The Capacity-Building Support Needs of States with Small Quantities Protocols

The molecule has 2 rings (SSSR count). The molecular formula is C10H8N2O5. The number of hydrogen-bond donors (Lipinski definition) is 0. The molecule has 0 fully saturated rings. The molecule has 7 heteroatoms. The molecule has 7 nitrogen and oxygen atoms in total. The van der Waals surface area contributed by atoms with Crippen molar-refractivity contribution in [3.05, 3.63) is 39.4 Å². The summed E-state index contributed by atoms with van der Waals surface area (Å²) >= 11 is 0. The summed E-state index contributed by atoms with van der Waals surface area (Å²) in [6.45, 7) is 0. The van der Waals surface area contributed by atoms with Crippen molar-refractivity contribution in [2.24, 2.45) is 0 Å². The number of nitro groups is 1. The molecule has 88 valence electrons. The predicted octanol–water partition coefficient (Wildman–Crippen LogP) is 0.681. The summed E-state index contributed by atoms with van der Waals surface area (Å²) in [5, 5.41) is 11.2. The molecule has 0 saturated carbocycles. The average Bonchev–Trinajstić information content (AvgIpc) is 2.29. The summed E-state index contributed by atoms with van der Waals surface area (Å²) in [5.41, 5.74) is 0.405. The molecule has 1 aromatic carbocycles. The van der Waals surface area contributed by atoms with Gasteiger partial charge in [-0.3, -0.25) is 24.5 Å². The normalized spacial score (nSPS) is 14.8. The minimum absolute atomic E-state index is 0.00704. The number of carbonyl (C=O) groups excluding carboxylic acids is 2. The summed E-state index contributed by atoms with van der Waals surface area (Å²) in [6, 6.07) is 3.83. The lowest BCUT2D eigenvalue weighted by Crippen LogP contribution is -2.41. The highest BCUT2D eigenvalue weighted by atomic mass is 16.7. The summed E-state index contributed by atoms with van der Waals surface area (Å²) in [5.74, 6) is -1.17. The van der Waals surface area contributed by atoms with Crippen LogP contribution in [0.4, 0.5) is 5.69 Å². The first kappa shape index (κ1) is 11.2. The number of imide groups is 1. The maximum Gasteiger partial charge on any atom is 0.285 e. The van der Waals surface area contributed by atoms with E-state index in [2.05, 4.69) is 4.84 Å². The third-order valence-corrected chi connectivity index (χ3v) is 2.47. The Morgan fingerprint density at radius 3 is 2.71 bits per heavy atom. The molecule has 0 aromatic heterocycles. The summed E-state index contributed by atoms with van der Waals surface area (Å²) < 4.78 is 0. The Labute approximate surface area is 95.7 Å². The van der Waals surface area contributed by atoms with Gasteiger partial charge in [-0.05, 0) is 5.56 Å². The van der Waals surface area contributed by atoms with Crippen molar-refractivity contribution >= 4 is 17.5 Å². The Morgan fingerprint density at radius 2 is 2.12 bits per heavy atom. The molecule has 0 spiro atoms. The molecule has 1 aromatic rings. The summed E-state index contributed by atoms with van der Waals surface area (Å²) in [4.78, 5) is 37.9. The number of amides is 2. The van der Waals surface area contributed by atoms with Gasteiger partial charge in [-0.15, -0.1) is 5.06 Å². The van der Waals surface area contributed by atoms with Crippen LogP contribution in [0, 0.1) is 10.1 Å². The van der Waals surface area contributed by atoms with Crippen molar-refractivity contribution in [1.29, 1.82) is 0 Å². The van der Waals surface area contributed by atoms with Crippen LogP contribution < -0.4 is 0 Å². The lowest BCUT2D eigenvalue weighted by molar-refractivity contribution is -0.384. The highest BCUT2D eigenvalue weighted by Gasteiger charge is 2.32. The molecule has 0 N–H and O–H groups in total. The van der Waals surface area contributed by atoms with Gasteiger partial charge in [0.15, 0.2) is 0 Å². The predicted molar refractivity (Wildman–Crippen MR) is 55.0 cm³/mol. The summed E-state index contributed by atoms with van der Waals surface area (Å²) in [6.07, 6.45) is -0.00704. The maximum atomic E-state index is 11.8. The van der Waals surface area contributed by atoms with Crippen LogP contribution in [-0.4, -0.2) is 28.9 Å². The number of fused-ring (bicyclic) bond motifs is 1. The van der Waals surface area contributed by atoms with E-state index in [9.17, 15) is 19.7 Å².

Each non-nuclear-weapon State party to the Nuclear Non-Proliferation Treaty is required to conclude a comprehensive safeguards agreement (CSA) with the International Atomic Energy Agency (IAEA). However, more than half of all non-nuclear-weapon States do not have significant inventories of nuclear material or nuclear facilities. Most of these States have concluded small quantities protocols (SQPs) to their CSAs. The original standard text for an SQP holds most of the procedures in Part II of the CSA in abeyance. Original SQPs significantly restricted the IAEA’s access to information about SQP States, limiting the Agency’s capability to verify the absence of undeclared nuclear activities in those States. In 2005, the Board of Governors approved a revised text for SQPs, changing the eligibility criteria for an SQP and reducing the number of safeguards measures held in abeyance. Since 2005, the IAEA has encouraged States with Original SQPs to revise or rescind these protocols as a means of strengthening safeguards. As of October 2016, 38 States still have Original SQPs in force, while 56 have Revised SQPs. Many of these States have also concluded additional protocols (APs) to their CSAs. Many SQP States have little experience maintaining a State system of accounting for and control of nuclear material (SSAC), and limited government resources and technical capabilities available to do so. This paper discusses the unique capacity-building support needs of SQP States seeking to implement APs and Revised SQPs. The Integrated Support Center for Nuclear Nonproliferation and Nuclear Security (ISCN) of the Japan Atomic Energy Agency (JAEA) provides capacity-building support to States, primarily in Asia. Since 2011, the ISCN has hosted an annual Regional Training Course on SSACs for 33 States, including 12 SQP States. This paper describes how the ISCN has helped to address the needs of SQP States through training, often alongside other States. Since each SQP State only has a small number of individuals responsible for administering the SSAC, this paper finds that careful scheduling and tailoring of training opportunities may also be useful in meeting the capacity-building support needs of SQP States, highlighting the importance of coordination among regional training providers.